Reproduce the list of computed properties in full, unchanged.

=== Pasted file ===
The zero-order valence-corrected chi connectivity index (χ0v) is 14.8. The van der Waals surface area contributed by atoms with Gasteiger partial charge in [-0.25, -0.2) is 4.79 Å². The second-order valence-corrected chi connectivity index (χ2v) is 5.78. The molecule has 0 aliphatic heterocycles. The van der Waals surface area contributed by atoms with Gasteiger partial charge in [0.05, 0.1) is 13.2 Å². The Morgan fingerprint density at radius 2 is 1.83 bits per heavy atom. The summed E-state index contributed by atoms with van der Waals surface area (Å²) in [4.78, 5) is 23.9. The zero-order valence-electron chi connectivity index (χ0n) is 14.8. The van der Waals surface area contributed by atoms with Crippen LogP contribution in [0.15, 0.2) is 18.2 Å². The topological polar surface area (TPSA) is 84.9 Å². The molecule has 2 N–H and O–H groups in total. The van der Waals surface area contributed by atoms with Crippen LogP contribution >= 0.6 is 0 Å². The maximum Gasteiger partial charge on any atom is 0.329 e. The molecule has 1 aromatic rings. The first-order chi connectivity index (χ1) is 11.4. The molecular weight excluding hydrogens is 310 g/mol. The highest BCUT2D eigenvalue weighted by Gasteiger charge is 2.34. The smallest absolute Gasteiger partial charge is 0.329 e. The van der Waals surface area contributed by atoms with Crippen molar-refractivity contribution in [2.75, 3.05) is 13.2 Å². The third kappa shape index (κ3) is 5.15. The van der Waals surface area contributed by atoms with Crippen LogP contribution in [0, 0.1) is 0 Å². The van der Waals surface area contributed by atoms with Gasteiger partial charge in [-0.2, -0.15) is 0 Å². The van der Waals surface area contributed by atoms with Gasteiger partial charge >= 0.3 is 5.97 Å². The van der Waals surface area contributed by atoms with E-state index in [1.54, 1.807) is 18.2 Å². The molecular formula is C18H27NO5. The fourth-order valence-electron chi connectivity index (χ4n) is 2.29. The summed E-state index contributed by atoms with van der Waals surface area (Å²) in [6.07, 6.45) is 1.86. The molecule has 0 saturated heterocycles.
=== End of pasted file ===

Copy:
The zero-order valence-corrected chi connectivity index (χ0v) is 14.8. The van der Waals surface area contributed by atoms with Gasteiger partial charge in [-0.25, -0.2) is 4.79 Å². The second-order valence-corrected chi connectivity index (χ2v) is 5.78. The molecule has 0 aliphatic heterocycles. The van der Waals surface area contributed by atoms with Gasteiger partial charge in [0.05, 0.1) is 13.2 Å². The Morgan fingerprint density at radius 2 is 1.83 bits per heavy atom. The summed E-state index contributed by atoms with van der Waals surface area (Å²) in [4.78, 5) is 23.9. The zero-order valence-electron chi connectivity index (χ0n) is 14.8. The van der Waals surface area contributed by atoms with Crippen LogP contribution in [0.15, 0.2) is 18.2 Å². The topological polar surface area (TPSA) is 84.9 Å². The molecule has 2 N–H and O–H groups in total. The van der Waals surface area contributed by atoms with Crippen LogP contribution >= 0.6 is 0 Å². The maximum Gasteiger partial charge on any atom is 0.329 e. The molecule has 1 aromatic rings. The first-order chi connectivity index (χ1) is 11.4. The molecular weight excluding hydrogens is 310 g/mol. The highest BCUT2D eigenvalue weighted by Gasteiger charge is 2.34. The smallest absolute Gasteiger partial charge is 0.329 e. The van der Waals surface area contributed by atoms with Crippen molar-refractivity contribution in [2.75, 3.05) is 13.2 Å². The third kappa shape index (κ3) is 5.15. The van der Waals surface area contributed by atoms with Crippen LogP contribution in [0, 0.1) is 0 Å². The van der Waals surface area contributed by atoms with Gasteiger partial charge in [-0.2, -0.15) is 0 Å². The van der Waals surface area contributed by atoms with Gasteiger partial charge >= 0.3 is 5.97 Å². The van der Waals surface area contributed by atoms with E-state index in [1.54, 1.807) is 18.2 Å². The molecular formula is C18H27NO5. The fourth-order valence-electron chi connectivity index (χ4n) is 2.29. The summed E-state index contributed by atoms with van der Waals surface area (Å²) in [6.07, 6.45) is 1.86. The molecule has 0 saturated heterocycles.